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Rite, A Sequel

In May of 1913, the choreographer Vaslav Nijinsky premiered a ballet that culminated in a riot. The ballet, “The Rite of Spring,” was set to Igor Stravinsky’s notoriously finicky score, which tremors and thrums like something buried, vengeful, underground. Over the course of the performance, Nijinsky’s cast enacted two sacred rites; the first, a harvest celebration, and the second, the ritual sacrifice of the Chosen One, a virginal maiden commanded to dance until she dies. Stravinsky had composed the piece to evoke his family home in Russia, the wildness of village life, and the cyclical rites of harvest growth and winter death. Nijinsky dressed his cast of men and women dancers like medieval Russian villagers; long dresses and tunics, white tights crossed by oxblood ribbons, knee-grazing braids and painted pale faces.

Performance

American Ballet Theatre: “AfteRite”

Place

Metropolitan Opera House, New York, New York, May 22, 2018

Words

Rachel Stone

Misty Copeland, Alessandra Ferri and Herman Cornejo in ”AfteRite.” Photograph by Marty Sohl.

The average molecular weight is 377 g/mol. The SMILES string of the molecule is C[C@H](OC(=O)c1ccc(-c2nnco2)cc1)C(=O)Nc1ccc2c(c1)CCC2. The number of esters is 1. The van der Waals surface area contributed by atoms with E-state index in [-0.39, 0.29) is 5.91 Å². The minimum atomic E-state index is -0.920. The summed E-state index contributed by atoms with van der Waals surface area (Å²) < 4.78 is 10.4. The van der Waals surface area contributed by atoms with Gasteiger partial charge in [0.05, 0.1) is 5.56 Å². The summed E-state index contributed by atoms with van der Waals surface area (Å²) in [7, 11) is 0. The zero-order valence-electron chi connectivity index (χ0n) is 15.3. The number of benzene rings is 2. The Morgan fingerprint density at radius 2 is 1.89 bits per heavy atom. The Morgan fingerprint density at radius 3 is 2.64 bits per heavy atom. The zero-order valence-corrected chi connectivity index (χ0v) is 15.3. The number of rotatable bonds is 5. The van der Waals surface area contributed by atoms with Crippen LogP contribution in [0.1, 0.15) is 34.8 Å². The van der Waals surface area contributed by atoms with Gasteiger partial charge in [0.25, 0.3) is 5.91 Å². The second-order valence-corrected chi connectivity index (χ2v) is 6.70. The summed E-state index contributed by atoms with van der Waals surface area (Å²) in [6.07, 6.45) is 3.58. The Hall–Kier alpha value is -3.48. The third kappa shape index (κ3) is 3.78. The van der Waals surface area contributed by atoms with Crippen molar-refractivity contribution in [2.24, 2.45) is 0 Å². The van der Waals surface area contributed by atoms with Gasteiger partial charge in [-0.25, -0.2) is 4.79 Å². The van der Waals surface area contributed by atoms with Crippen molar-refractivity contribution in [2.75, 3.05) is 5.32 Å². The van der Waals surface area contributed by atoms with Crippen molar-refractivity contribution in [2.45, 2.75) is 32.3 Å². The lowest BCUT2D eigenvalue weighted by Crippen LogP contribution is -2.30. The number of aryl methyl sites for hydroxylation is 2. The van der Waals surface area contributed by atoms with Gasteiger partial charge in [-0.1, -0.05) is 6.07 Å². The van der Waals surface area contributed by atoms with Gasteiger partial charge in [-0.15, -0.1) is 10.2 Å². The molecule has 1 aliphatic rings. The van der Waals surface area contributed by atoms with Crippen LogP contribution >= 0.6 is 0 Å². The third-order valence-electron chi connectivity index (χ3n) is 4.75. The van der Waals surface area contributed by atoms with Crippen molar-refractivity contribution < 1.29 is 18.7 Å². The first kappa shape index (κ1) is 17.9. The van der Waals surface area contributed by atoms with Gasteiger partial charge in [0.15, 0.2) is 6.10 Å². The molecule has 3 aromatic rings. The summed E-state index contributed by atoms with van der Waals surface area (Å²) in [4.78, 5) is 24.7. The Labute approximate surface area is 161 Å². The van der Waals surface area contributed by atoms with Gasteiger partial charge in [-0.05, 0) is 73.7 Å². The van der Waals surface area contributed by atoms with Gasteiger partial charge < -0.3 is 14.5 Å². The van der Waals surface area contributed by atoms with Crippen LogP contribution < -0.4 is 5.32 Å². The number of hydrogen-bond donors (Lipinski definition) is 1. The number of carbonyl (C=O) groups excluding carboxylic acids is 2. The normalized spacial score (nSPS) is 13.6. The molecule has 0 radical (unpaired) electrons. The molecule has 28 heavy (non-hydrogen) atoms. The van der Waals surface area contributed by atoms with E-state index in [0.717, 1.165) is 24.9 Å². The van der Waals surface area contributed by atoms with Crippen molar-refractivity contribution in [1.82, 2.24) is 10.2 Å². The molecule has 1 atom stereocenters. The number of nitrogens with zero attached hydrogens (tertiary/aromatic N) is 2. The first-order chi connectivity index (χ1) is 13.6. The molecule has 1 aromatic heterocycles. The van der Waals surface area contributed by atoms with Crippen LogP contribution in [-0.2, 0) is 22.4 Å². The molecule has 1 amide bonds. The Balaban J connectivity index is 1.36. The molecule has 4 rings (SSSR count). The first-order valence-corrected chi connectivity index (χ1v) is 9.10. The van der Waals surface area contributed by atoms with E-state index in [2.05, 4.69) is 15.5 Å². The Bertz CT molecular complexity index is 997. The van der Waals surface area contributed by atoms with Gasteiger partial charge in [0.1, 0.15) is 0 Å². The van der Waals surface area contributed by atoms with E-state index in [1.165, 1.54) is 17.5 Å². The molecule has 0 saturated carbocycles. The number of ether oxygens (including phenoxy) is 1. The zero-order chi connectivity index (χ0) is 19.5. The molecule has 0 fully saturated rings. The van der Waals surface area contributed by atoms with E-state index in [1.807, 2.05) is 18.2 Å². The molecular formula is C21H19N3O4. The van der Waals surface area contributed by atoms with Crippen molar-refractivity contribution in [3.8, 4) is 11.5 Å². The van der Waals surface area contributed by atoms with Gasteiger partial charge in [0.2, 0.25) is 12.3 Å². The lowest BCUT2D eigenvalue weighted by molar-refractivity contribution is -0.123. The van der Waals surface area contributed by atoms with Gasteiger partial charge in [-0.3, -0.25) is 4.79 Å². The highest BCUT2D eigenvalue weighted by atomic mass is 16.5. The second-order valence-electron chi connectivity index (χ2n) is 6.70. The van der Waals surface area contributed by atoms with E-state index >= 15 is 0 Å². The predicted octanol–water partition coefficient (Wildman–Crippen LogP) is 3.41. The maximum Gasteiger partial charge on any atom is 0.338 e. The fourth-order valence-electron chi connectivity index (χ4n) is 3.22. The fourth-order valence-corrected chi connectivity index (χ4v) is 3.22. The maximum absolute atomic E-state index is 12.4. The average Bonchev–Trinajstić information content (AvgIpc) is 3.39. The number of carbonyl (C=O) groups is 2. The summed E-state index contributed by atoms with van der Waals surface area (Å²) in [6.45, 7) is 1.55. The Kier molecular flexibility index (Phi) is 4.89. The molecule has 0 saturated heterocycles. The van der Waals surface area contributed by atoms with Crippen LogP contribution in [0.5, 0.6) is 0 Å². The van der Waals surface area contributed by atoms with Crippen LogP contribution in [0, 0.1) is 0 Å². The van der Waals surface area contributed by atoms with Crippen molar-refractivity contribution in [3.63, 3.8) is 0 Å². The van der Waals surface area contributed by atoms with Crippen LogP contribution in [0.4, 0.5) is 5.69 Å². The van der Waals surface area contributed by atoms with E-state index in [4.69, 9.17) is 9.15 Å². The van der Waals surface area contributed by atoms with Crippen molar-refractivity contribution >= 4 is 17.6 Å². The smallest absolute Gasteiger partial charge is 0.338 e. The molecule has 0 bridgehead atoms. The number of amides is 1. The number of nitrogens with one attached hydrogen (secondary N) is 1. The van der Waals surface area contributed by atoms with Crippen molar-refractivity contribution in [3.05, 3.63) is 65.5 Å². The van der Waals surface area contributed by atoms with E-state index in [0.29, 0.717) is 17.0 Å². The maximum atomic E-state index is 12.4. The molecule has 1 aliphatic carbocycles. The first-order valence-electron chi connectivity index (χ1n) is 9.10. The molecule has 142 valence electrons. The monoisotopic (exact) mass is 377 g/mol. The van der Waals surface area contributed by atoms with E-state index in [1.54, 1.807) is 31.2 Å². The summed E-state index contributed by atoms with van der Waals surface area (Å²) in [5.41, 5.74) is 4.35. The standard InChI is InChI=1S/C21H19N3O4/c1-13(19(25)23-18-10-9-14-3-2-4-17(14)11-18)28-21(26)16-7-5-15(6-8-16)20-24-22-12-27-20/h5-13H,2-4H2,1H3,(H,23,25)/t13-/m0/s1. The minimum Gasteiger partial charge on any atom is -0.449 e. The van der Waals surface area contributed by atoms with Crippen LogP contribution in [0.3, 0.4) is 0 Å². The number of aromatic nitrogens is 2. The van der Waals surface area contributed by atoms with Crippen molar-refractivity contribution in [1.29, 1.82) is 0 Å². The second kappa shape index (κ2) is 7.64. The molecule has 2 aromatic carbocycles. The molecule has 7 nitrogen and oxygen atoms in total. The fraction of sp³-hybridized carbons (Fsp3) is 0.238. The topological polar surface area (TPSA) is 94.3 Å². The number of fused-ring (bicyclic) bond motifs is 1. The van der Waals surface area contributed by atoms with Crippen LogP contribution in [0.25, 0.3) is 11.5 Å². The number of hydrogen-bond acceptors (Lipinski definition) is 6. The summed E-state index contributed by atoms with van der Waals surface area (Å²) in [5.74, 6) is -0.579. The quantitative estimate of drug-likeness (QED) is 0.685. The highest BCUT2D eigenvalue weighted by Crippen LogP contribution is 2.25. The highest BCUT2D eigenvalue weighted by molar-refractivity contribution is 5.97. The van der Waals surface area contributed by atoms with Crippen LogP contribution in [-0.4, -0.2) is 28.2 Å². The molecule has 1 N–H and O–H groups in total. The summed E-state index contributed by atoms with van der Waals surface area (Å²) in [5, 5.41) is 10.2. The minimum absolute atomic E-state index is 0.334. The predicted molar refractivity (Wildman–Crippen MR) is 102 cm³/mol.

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In Nijinsky’s choreography, the chorus stomps and charges against a pastoral background. They weave in circles and link arms, dancing with flat feet and flexed hands. When called to dance herself to death, the Chosen One jumps and jumps in a frenzy, her face a mask of blank shock. If the audience in turn-of-the-century Paris expected classical ballet, they were sorely disappointed. After a few minutes into the performance, the story goes, furious audience members rebelled; some 40 people were arrested, and the police were called to the scene.

It is this history that Wayne McGregor, the English choreographer of widely-acclaimed contemporary ballets “Infra” and “Chroma” and the resident choreographer of the Royal Ballet must reckon with in his new interpretation of “The Rite of Spring.” In his so-called “AfteRite,” his first American Ballet Theatre commission, McGregor endeavored to shake off the history of the ballet and its ritualistic pull. But some patterns are easier than others to break.